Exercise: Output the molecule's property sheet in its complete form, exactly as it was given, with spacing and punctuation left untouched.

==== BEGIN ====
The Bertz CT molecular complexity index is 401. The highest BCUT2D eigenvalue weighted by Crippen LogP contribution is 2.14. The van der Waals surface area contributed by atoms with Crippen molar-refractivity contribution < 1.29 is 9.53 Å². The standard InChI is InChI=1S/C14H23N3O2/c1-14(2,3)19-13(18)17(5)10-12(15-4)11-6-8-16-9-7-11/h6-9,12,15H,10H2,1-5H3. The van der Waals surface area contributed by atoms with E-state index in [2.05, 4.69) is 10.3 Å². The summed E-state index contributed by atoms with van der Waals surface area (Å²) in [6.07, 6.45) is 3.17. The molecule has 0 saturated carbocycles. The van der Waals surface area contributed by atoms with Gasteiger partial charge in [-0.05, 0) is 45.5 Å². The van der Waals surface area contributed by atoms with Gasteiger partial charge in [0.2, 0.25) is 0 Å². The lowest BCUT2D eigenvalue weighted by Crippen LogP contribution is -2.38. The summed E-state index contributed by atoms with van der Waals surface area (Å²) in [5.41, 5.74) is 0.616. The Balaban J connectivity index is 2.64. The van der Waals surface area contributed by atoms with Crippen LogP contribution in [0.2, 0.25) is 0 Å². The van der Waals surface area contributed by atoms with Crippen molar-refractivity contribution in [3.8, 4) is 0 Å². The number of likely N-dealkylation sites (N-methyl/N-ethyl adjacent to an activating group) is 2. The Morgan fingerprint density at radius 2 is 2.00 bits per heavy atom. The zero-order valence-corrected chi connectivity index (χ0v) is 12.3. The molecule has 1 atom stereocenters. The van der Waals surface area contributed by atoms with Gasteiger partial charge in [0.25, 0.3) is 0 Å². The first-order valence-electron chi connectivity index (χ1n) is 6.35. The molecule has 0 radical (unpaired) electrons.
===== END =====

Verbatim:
The Bertz CT molecular complexity index is 401. The highest BCUT2D eigenvalue weighted by Crippen LogP contribution is 2.14. The van der Waals surface area contributed by atoms with Crippen molar-refractivity contribution < 1.29 is 9.53 Å². The standard InChI is InChI=1S/C14H23N3O2/c1-14(2,3)19-13(18)17(5)10-12(15-4)11-6-8-16-9-7-11/h6-9,12,15H,10H2,1-5H3. The van der Waals surface area contributed by atoms with E-state index in [2.05, 4.69) is 10.3 Å². The summed E-state index contributed by atoms with van der Waals surface area (Å²) in [6.07, 6.45) is 3.17. The molecule has 0 saturated carbocycles. The van der Waals surface area contributed by atoms with Gasteiger partial charge in [-0.05, 0) is 45.5 Å². The van der Waals surface area contributed by atoms with Gasteiger partial charge in [0.2, 0.25) is 0 Å². The lowest BCUT2D eigenvalue weighted by Crippen LogP contribution is -2.38. The summed E-state index contributed by atoms with van der Waals surface area (Å²) in [5.41, 5.74) is 0.616. The Balaban J connectivity index is 2.64. The van der Waals surface area contributed by atoms with Crippen LogP contribution in [0.2, 0.25) is 0 Å². The van der Waals surface area contributed by atoms with Crippen molar-refractivity contribution in [3.8, 4) is 0 Å². The number of likely N-dealkylation sites (N-methyl/N-ethyl adjacent to an activating group) is 2. The Morgan fingerprint density at radius 2 is 2.00 bits per heavy atom. The zero-order valence-corrected chi connectivity index (χ0v) is 12.3. The molecule has 1 atom stereocenters. The van der Waals surface area contributed by atoms with Gasteiger partial charge in [0.25, 0.3) is 0 Å². The first-order valence-electron chi connectivity index (χ1n) is 6.35. The molecule has 0 radical (unpaired) electrons.